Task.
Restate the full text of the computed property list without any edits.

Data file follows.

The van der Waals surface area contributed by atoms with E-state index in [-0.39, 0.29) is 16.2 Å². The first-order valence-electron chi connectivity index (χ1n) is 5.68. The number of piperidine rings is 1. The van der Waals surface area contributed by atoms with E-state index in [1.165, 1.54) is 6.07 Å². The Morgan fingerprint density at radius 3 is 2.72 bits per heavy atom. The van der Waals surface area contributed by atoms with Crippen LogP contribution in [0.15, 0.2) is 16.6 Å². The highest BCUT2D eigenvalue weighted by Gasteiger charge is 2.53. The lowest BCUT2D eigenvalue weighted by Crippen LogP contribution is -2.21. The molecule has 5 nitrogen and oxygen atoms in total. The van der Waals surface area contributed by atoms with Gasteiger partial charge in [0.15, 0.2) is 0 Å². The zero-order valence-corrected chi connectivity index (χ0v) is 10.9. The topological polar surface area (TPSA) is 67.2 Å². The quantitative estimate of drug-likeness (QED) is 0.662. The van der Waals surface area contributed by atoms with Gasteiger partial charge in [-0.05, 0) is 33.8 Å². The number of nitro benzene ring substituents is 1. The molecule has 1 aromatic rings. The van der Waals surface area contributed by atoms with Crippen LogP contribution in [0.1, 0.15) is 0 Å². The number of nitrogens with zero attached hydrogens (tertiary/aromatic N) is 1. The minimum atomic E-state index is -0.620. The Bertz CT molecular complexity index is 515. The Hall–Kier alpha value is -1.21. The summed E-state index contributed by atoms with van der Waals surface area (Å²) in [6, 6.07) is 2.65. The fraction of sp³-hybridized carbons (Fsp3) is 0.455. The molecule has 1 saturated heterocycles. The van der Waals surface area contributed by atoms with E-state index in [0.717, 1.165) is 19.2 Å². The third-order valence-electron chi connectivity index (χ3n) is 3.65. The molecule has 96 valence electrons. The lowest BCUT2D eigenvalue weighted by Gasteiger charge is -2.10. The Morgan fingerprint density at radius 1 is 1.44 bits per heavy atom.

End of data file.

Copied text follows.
The van der Waals surface area contributed by atoms with E-state index in [-0.39, 0.29) is 16.2 Å². The first-order valence-electron chi connectivity index (χ1n) is 5.68. The number of piperidine rings is 1. The van der Waals surface area contributed by atoms with E-state index in [1.165, 1.54) is 6.07 Å². The Morgan fingerprint density at radius 3 is 2.72 bits per heavy atom. The van der Waals surface area contributed by atoms with Crippen LogP contribution in [0.15, 0.2) is 16.6 Å². The highest BCUT2D eigenvalue weighted by Gasteiger charge is 2.53. The lowest BCUT2D eigenvalue weighted by Crippen LogP contribution is -2.21. The molecule has 5 nitrogen and oxygen atoms in total. The van der Waals surface area contributed by atoms with Gasteiger partial charge in [0.15, 0.2) is 0 Å². The zero-order valence-corrected chi connectivity index (χ0v) is 10.9. The topological polar surface area (TPSA) is 67.2 Å². The quantitative estimate of drug-likeness (QED) is 0.662. The van der Waals surface area contributed by atoms with Gasteiger partial charge in [-0.05, 0) is 33.8 Å². The number of nitro benzene ring substituents is 1. The molecule has 1 aromatic rings. The van der Waals surface area contributed by atoms with Crippen LogP contribution in [0.1, 0.15) is 0 Å². The number of nitrogens with zero attached hydrogens (tertiary/aromatic N) is 1. The minimum atomic E-state index is -0.620. The Bertz CT molecular complexity index is 515. The Hall–Kier alpha value is -1.21. The summed E-state index contributed by atoms with van der Waals surface area (Å²) in [6, 6.07) is 2.65. The fraction of sp³-hybridized carbons (Fsp3) is 0.455. The molecule has 1 saturated heterocycles. The van der Waals surface area contributed by atoms with E-state index in [0.717, 1.165) is 19.2 Å². The third-order valence-electron chi connectivity index (χ3n) is 3.65. The molecule has 96 valence electrons. The lowest BCUT2D eigenvalue weighted by Gasteiger charge is -2.10. The Morgan fingerprint density at radius 1 is 1.44 bits per heavy atom.